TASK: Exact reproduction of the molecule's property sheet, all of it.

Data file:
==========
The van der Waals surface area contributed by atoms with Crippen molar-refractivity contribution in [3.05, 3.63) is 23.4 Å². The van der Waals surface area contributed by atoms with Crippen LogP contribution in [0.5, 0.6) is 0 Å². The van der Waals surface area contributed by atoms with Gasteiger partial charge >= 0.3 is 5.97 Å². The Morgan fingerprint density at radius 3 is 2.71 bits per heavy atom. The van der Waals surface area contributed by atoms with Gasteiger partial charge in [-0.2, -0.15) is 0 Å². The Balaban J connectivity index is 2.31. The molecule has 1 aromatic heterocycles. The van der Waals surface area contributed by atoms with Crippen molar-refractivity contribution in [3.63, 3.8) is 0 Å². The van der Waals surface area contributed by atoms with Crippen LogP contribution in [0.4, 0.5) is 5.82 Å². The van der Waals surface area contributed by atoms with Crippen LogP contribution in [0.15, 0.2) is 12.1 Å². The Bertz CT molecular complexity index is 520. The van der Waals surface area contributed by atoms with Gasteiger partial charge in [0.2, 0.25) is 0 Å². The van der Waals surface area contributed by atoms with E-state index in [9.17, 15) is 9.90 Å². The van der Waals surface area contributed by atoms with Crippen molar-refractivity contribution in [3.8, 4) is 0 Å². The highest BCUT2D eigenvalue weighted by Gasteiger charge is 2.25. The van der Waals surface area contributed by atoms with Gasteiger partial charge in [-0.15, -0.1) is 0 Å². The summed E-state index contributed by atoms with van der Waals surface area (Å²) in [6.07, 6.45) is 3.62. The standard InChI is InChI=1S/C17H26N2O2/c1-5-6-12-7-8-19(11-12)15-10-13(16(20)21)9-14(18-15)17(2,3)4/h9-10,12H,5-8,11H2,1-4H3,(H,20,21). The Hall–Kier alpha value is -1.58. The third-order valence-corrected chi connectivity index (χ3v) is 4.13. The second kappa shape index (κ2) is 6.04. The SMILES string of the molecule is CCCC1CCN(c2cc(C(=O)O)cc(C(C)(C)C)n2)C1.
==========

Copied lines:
The van der Waals surface area contributed by atoms with Crippen molar-refractivity contribution in [3.05, 3.63) is 23.4 Å². The van der Waals surface area contributed by atoms with Crippen LogP contribution in [0.5, 0.6) is 0 Å². The van der Waals surface area contributed by atoms with Gasteiger partial charge >= 0.3 is 5.97 Å². The Morgan fingerprint density at radius 3 is 2.71 bits per heavy atom. The van der Waals surface area contributed by atoms with Gasteiger partial charge in [-0.2, -0.15) is 0 Å². The Balaban J connectivity index is 2.31. The molecule has 1 aromatic heterocycles. The van der Waals surface area contributed by atoms with Crippen molar-refractivity contribution in [3.63, 3.8) is 0 Å². The van der Waals surface area contributed by atoms with Crippen LogP contribution in [0.4, 0.5) is 5.82 Å². The van der Waals surface area contributed by atoms with Crippen LogP contribution in [0.15, 0.2) is 12.1 Å². The Bertz CT molecular complexity index is 520. The van der Waals surface area contributed by atoms with Gasteiger partial charge in [0.2, 0.25) is 0 Å². The van der Waals surface area contributed by atoms with E-state index in [9.17, 15) is 9.90 Å². The van der Waals surface area contributed by atoms with Crippen molar-refractivity contribution in [3.8, 4) is 0 Å². The highest BCUT2D eigenvalue weighted by Gasteiger charge is 2.25. The van der Waals surface area contributed by atoms with Gasteiger partial charge in [-0.15, -0.1) is 0 Å². The summed E-state index contributed by atoms with van der Waals surface area (Å²) in [6.07, 6.45) is 3.62. The standard InChI is InChI=1S/C17H26N2O2/c1-5-6-12-7-8-19(11-12)15-10-13(16(20)21)9-14(18-15)17(2,3)4/h9-10,12H,5-8,11H2,1-4H3,(H,20,21). The Hall–Kier alpha value is -1.58. The third-order valence-corrected chi connectivity index (χ3v) is 4.13. The second kappa shape index (κ2) is 6.04. The SMILES string of the molecule is CCCC1CCN(c2cc(C(=O)O)cc(C(C)(C)C)n2)C1.